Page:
Baltimore’s most famous Olympian has been off the market since early 2015, but little did we know, he’s also been married in secret for more than four months.
The average American woman today will get married by age 27, and 29 for the average American man. But that’s the national figure–in Baltimore (and other urban and/or liberal places), the typical marriage trajectory looks pretty different.
Twenty-five years ago, on November 9, 1989, the Berlin Wall came down. University of Baltimore MFA student Ellen Hartley recalls a night in 1966 when she and her student husband tried to cross to East Berlin. What stopped them might make you grateful.
“Halten Sie — sofort!” A guttural voice. “Schnell aus dem Auto!”
Danny slammed on the brakes of our VW Bug. We stumbled out of the car. A pair of burly border guards ordered us to step aside and empty our pockets.
1966, Checkpoint Charlie. My husband and I were students, out for a night at the opera in East Berlin.
Baltimore writer Gay Jervey remembers her mother’s most enduring–and exciting–friendship.
Not long ago, I received the news that I had been dreading for months: Myra Shannonhouse, my honorary Godmother, ally and bridge to so much that had come to shape me, had died after the long, wrenching free fall that so frequently accompanies illness, old age and the kind of greedy bad luck that just won’t back down.
For many years I was a freelancer for Brides magazine, writing up weddings at the Museum of Natural History, at exclusive resorts in Cabo San Lucas, on cruise ships in New York Harbor, with bridesmaids in Todd Oldham or Vera Wang and flowers that might have come from the court of the Sun King. These weddings had theme colors and signature cocktails and bridesmaid favors and complex gift registries, the full monty of goofy traditions we heterosexuals have invented to go along with the legal and emotional essentials, and all were thoroughly documented in my accounts.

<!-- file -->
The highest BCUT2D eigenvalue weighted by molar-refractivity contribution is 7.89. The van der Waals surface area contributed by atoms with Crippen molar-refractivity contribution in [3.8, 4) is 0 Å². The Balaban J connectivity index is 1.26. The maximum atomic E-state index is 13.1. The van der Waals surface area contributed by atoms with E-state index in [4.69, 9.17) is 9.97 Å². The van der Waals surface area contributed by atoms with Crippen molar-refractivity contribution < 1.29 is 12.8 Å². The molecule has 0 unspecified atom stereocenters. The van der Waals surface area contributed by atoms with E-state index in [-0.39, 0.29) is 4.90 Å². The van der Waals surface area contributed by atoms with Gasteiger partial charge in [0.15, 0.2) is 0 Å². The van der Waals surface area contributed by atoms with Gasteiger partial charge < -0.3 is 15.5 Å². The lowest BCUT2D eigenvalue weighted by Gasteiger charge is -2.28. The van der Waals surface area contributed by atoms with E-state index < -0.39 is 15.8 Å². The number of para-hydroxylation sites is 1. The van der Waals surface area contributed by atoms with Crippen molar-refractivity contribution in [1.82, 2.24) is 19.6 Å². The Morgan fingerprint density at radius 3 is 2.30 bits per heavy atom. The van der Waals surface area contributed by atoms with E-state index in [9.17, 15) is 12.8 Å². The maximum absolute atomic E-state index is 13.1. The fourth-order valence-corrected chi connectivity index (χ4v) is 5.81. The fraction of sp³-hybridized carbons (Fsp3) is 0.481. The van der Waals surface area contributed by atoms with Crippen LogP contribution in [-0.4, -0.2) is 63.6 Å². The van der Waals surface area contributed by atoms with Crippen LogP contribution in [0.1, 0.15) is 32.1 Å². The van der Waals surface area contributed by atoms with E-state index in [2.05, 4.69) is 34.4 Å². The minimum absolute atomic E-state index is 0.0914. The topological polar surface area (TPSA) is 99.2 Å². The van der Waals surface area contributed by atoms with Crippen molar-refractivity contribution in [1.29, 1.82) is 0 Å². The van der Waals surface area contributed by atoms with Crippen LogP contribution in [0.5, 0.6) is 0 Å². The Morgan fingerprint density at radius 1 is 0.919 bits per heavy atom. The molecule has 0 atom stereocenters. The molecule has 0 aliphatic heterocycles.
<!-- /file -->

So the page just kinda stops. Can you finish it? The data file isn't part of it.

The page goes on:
When my husband, “Brian”, and I got married (well, actually before we got married) we decided that we didn’t want to have kids. Now five years later, I’m 31 and he’s 32 and I’ve changed my mind after a variety of experiences.
For example, I often see friends with their children and how much they love them. And sometimes these are couples that said they didn’t want to have kids anytime soon, or at all. Other times I will feel kind of jealous when friends get together with other friends who have kids, and they talk while their kids play together. It just looks like what a family should be.
All of these experiences have got me thinking that I want to have kids now, and it’s not only is it a possibility, it’s a certainty—I know that I want to have a kid(or kids). But every time that I’ve broached the subject with my husband, he shuts it down by saying, “We agreed before we got married that we were not going to have any children.” What really bothers me even more than the fact that he doesn’t want to discuss it is the way that he acts like he can just decide, and that’s that.
Am I stuck because of what I said before we got married? Can’t a person change her mind? I don’t want to leave my husband, but I’m feeling kind of desperate about doing something. What do you think?
Wants to be a Mom
University of Baltimore MFA student Lisa M. Van Wormer recounts poetically the contents of her rucksack when she served one long year in the Gulf region–the list of items will surprise you.
One knotted ball of light brown hair ties
One of the many challenges of being a woman in the Army was that your hair always had to be regulation: either cut into a bob that did not touch your collar or pulled back into a tight bun. Even in a sandstorm, even under a Velcro-strapped Kevlar helmet, perfection was required. Many of my fellow female soldiers had tools to make this magic occur: hair-colored bobby pins, hair bands with no metal on them that would blend in with a natural hair color (as stated in Army Regulation 670-1), gel and smoothers, even a sock cuff to pull off the “perfect bun” look. I knotted my thick, wavy red hair tightly each morning and always had my cargo pockets full of hair ties as close to my color as I could find, but inevitably by midday wisps would become unruly and slip out of ranks.